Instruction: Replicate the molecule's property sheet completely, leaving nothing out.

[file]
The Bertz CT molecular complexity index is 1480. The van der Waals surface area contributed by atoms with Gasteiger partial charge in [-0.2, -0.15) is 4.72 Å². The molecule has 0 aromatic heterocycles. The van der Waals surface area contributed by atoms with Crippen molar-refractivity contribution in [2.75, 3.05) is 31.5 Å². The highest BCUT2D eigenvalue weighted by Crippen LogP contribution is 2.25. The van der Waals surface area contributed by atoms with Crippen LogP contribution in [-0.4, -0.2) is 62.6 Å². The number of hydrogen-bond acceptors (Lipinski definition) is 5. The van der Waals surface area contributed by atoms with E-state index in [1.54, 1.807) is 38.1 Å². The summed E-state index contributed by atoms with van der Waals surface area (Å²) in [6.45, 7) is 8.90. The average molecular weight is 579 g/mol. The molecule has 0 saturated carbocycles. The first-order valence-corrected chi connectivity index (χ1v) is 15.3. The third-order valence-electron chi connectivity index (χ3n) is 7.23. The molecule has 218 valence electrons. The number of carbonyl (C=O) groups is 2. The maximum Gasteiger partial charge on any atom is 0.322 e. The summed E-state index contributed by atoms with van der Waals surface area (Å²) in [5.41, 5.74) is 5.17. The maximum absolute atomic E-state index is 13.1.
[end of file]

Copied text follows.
The Bertz CT molecular complexity index is 1480. The van der Waals surface area contributed by atoms with Gasteiger partial charge in [-0.2, -0.15) is 4.72 Å². The molecule has 0 aromatic heterocycles. The van der Waals surface area contributed by atoms with Crippen molar-refractivity contribution in [2.75, 3.05) is 31.5 Å². The highest BCUT2D eigenvalue weighted by Crippen LogP contribution is 2.25. The van der Waals surface area contributed by atoms with Crippen LogP contribution in [-0.4, -0.2) is 62.6 Å². The number of hydrogen-bond acceptors (Lipinski definition) is 5. The van der Waals surface area contributed by atoms with E-state index in [1.54, 1.807) is 38.1 Å². The summed E-state index contributed by atoms with van der Waals surface area (Å²) in [6.45, 7) is 8.90. The average molecular weight is 579 g/mol. The molecule has 0 saturated carbocycles. The first-order valence-corrected chi connectivity index (χ1v) is 15.3. The third-order valence-electron chi connectivity index (χ3n) is 7.23. The molecule has 218 valence electrons. The number of carbonyl (C=O) groups is 2. The maximum Gasteiger partial charge on any atom is 0.322 e. The summed E-state index contributed by atoms with van der Waals surface area (Å²) in [5.41, 5.74) is 5.17. The maximum absolute atomic E-state index is 13.1.